Hannah Arendt in Venezuela: The Supreme Court Battles Hugo Chávez Over the Creation of the 1999 Constitution
International Journal of Constitutional Law, Volume 14, Issue 3, 2016
37 Pages Posted: 23 Aug 2017
Date Written: September 13, 2016
Both “radical” proponents and “legalist” critics of popular constitution-making share Carl Schmitt’s definition of the people as outside of, unconstrained by, and superior to all law. Critics cite Venezuela as evidence that unleashing the people facilitates authoritarianism. I turn away from Carl Schmitt and towards Hannah Arendt to retell the Venezuelan story and recover an alternative vision of the people called “revolutionary reform.” Contrary to Schmitt, Arendt and revolutionary reformists recognize that the people are politically constructed through the “unconventional adaptation” of pre-existing institutions, such as the legislature and courts. In Venezuela, the key moment of that construction was the establishment of the first-past-the-post rule for the Constituent Assembly. The electoral rule, rather than the invocation of the people, was the turning point that allowed Chavez to eliminate the opposition. On this issue and throughout its case law, the Supreme Court developed a promising, Arendtian concept of the people. However, since the Court failed to fully develop the implications of its theory of the people, it did not make the crucial decisions about the content of the electoral rule necessary to restrain Chávez.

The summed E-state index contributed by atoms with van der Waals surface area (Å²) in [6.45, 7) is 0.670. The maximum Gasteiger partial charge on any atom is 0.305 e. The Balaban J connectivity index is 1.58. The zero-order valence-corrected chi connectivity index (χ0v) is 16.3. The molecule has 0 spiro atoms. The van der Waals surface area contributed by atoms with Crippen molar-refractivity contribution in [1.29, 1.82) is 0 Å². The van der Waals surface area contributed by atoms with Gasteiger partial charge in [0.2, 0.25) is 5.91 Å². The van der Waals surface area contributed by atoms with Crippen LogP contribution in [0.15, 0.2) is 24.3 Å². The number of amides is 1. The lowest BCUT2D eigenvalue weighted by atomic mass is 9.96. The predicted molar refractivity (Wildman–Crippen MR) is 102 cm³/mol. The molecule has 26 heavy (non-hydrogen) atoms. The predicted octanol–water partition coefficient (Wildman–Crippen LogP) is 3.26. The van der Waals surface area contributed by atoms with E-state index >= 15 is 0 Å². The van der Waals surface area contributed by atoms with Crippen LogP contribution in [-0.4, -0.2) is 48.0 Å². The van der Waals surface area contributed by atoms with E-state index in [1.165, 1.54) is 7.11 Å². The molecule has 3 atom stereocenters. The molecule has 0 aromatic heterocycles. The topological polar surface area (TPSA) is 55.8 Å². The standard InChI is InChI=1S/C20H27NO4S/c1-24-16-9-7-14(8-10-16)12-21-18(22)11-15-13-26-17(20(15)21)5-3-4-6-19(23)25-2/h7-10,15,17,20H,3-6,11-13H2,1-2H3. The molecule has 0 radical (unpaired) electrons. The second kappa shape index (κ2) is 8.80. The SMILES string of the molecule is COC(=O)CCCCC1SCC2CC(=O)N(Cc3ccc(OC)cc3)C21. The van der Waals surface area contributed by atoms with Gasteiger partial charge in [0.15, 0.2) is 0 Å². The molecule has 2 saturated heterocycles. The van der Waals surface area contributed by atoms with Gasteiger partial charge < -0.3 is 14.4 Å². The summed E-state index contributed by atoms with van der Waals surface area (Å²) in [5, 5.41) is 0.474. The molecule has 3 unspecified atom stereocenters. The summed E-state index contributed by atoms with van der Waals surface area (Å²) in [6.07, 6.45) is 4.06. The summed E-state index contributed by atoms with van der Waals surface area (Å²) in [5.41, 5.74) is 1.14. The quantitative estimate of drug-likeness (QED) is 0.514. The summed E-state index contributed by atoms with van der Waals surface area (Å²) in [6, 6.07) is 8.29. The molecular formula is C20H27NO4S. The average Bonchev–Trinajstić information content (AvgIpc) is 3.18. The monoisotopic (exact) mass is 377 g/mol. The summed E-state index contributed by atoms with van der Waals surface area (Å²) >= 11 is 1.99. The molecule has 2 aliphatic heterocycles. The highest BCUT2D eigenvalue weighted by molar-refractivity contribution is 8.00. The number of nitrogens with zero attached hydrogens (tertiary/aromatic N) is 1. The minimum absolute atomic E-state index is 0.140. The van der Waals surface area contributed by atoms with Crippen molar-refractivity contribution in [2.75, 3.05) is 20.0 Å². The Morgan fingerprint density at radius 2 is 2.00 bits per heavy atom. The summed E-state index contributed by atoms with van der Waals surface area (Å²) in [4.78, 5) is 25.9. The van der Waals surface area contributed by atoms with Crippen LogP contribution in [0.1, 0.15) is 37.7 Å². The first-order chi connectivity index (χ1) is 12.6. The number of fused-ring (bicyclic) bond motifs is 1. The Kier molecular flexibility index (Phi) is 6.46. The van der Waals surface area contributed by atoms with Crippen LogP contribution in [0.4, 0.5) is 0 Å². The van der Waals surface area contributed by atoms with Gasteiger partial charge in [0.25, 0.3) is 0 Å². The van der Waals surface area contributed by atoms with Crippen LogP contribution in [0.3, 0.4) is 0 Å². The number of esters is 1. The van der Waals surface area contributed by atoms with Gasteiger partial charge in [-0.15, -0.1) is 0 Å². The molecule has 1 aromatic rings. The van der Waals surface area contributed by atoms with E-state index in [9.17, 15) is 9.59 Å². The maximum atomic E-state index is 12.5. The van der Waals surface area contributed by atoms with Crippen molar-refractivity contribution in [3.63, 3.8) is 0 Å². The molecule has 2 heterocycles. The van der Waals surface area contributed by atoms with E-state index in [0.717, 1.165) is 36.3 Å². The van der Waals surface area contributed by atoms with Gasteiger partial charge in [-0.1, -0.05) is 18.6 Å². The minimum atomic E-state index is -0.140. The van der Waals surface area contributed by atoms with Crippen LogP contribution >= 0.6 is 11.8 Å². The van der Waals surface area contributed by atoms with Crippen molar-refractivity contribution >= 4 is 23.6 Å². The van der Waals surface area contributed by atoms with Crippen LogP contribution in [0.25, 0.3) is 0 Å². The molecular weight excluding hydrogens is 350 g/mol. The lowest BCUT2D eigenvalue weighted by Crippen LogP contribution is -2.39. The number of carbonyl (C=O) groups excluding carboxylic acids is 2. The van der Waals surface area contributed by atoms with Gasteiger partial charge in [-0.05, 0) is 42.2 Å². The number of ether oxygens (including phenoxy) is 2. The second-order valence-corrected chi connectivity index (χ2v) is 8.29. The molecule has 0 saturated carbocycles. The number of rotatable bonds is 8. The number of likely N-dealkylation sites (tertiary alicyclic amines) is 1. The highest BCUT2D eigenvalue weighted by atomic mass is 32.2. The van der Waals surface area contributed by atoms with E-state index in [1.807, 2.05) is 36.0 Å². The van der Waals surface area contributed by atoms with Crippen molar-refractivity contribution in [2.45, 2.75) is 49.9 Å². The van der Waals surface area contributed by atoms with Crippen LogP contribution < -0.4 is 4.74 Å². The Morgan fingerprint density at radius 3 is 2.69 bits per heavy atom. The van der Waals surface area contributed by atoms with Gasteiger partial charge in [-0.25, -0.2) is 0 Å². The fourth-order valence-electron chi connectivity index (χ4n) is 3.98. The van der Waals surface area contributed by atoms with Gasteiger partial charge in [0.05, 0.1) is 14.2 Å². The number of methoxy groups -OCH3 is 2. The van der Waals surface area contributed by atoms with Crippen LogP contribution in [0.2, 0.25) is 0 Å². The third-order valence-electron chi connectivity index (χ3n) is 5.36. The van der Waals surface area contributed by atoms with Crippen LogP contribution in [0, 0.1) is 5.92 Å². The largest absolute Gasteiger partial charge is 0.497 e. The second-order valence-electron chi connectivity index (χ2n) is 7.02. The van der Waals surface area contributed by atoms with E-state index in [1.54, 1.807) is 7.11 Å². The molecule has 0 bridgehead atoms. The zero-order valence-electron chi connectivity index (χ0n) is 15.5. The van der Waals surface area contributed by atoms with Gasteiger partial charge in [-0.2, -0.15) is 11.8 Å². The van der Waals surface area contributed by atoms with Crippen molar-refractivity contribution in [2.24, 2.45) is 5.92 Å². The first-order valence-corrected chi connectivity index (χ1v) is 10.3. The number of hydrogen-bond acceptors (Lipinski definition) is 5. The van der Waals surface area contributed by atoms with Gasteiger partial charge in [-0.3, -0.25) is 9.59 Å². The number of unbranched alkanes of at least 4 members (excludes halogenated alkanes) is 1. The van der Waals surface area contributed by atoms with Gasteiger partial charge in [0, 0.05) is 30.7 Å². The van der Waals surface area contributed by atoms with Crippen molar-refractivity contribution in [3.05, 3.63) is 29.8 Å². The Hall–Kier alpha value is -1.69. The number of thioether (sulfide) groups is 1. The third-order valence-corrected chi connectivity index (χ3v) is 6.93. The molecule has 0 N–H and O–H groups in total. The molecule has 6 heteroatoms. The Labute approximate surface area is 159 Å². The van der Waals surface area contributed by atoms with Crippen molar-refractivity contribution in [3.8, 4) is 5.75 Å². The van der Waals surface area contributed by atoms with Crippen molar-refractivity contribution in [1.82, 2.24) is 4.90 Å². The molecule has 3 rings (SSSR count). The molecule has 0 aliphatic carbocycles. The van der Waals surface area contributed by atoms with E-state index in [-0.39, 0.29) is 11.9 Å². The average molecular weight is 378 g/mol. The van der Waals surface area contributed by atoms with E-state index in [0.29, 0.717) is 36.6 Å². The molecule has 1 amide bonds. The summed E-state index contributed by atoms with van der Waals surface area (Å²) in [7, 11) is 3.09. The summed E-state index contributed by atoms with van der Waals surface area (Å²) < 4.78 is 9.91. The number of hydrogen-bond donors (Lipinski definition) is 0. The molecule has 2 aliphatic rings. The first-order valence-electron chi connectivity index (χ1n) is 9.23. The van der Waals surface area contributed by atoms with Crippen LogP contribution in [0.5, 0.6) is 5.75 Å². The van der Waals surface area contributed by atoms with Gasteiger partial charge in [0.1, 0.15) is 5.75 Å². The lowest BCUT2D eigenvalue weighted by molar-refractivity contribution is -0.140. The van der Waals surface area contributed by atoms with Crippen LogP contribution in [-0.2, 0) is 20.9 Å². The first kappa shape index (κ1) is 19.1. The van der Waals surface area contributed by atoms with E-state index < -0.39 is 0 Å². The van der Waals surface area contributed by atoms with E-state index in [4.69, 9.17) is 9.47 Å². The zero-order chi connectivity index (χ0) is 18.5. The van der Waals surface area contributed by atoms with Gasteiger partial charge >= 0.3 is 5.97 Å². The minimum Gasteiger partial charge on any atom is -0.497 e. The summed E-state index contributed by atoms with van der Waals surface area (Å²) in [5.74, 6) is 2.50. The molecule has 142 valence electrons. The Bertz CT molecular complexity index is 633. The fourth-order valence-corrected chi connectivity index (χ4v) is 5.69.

Keywords: constitution-making, constituent power, Venezuela, Hannah Arendt, Carl Schmitt, Constitution-Making, regime change, comparative constitutional law, democratic theory, constitutional theory
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